People with a disability are twice as likely to experience poverty due to the extra costs they incur, a charity has warned.
There is 'substantial evidence' that the additional costs of having a disability can place a household “at significant risk of poverty and deprivation”, according to new research acquired by Inclusion Ireland.
Dr John Cullinan from NUI Galway has found that the direct costs of disability can amount to as much as €207 per week, or 35.4 per cent of a household’s disposable income.
The researcher found the cost is large and has “a significant negative impact” on the living standards of the disabled and their families.
Inclusion Ireland has also warned that the actual number of people with a disability experiencing poverty is much higher than official statistics.
Dr Dorothy Watson from the ESRI will release her analysis tomorrow of how deprivation has increased and remains substantially higher for people with a disability.
Only 20 pc of people with a disability are at work compared with 50pc of the general population.
And the employment rate of people with an intellectual disability is stark - at around 5pc.
Inclusion Ireland is holding a national conference in Dublin tomorrow on the cost of disability. The conference follows a campaign by distressed parents earlier this week to show the Government how the extra costs of speech and language therapy, in particular, is placing huge demands on their household budgets.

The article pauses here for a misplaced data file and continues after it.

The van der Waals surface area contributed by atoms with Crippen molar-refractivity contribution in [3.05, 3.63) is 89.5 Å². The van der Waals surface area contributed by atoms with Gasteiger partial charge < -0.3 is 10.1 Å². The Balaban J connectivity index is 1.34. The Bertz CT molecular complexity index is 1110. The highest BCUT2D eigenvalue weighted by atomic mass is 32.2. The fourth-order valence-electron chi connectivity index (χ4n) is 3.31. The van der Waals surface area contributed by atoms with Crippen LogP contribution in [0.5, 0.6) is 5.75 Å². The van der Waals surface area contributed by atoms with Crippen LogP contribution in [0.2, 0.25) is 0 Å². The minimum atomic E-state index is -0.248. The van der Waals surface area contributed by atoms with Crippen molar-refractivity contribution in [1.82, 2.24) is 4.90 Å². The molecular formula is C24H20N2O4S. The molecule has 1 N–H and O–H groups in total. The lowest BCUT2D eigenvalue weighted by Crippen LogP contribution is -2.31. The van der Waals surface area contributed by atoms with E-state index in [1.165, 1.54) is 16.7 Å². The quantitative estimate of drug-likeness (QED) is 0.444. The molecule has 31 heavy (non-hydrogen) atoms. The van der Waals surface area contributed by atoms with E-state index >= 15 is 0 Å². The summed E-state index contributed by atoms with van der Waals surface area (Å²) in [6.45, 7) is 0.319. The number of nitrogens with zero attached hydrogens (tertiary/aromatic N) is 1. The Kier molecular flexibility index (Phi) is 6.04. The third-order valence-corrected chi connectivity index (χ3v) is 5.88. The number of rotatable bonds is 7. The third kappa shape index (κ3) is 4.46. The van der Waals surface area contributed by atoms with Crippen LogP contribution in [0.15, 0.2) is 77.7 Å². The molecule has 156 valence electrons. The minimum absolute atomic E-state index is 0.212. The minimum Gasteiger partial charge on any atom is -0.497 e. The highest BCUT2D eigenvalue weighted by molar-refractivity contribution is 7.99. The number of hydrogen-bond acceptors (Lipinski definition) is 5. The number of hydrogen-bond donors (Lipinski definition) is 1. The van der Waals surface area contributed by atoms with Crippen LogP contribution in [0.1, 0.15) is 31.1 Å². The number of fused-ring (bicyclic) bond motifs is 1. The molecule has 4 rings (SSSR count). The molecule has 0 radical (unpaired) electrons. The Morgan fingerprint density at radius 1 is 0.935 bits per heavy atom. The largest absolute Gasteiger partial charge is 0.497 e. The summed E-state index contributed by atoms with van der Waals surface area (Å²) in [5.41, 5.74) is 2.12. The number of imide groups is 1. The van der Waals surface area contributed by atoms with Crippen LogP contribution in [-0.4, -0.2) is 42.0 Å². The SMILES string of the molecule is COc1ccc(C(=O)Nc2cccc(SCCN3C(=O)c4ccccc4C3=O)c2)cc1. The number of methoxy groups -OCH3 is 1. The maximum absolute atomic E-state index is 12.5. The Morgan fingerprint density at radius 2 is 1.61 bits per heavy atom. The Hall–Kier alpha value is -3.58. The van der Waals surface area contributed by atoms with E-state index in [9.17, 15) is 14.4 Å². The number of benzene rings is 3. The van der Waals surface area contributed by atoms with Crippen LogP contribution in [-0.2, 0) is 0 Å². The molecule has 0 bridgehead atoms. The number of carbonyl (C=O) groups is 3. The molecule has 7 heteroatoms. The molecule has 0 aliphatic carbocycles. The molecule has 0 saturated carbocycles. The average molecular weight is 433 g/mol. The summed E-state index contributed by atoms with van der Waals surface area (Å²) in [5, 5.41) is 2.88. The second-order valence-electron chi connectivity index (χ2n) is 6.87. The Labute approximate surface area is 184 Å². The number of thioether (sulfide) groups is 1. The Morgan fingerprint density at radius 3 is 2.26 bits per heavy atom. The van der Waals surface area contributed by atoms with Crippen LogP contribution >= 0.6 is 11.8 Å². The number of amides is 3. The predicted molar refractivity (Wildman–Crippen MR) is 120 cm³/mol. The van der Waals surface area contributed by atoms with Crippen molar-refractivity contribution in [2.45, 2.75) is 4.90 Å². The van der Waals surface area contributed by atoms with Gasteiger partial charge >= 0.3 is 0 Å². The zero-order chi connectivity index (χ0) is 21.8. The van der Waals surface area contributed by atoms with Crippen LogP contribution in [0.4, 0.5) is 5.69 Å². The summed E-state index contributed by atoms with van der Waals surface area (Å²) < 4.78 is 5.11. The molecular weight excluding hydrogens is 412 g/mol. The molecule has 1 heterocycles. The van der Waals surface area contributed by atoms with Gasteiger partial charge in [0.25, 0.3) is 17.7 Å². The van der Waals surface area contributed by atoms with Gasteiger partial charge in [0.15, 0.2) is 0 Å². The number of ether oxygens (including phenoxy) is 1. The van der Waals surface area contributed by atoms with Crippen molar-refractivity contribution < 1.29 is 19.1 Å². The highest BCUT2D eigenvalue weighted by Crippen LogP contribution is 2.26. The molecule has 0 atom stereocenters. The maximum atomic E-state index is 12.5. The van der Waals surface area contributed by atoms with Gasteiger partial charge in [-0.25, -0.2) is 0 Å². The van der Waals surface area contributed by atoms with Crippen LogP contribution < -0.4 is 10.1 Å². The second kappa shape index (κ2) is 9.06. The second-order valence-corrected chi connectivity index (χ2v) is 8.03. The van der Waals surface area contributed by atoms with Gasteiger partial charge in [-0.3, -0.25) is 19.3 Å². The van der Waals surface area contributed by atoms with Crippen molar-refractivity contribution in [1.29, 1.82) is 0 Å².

Almost 3,000 children are waiting for at least a year for speech and language therapy - and another 1,940 are in long queues just to be assessed.
Nuala O'Callaghan, from Lucan in Dublin, whose three sons Dara, Evan and Jamie have needed speech and language therapy, told the Irish Independent this week that a session costs around €100.
A cost of disability payment was first recommended by the Commission on the Status of People with Disabilities in 1996.
In 2004 the National Disability Authority called for the introduction of a cost of disability payment, arguing that: “A cost of disability payment would help equalise the cost of living experienced by people with disabilities, whether they were in employment or not.”
Inclusion Ireland is calling on the Taoiseach to establish a Cost of Disability Commission to examine how the extra costs of disability can be addressed to alleviate poverty and deprivation among people with a disability and their families.
“We call on the Minister for social Protection to request that the Advisory Group on Social Welfare and Taxation investigate the interaction between the social welfare and taxation as they relate to people with a disability,” a statement from the charity said.
“We call on the Minister for Finance to include specific measures in Budget 2015 to enable people in receipt of disability allowance to maintain secondary benefits – such as the travel pass and medical card - when taking employment.”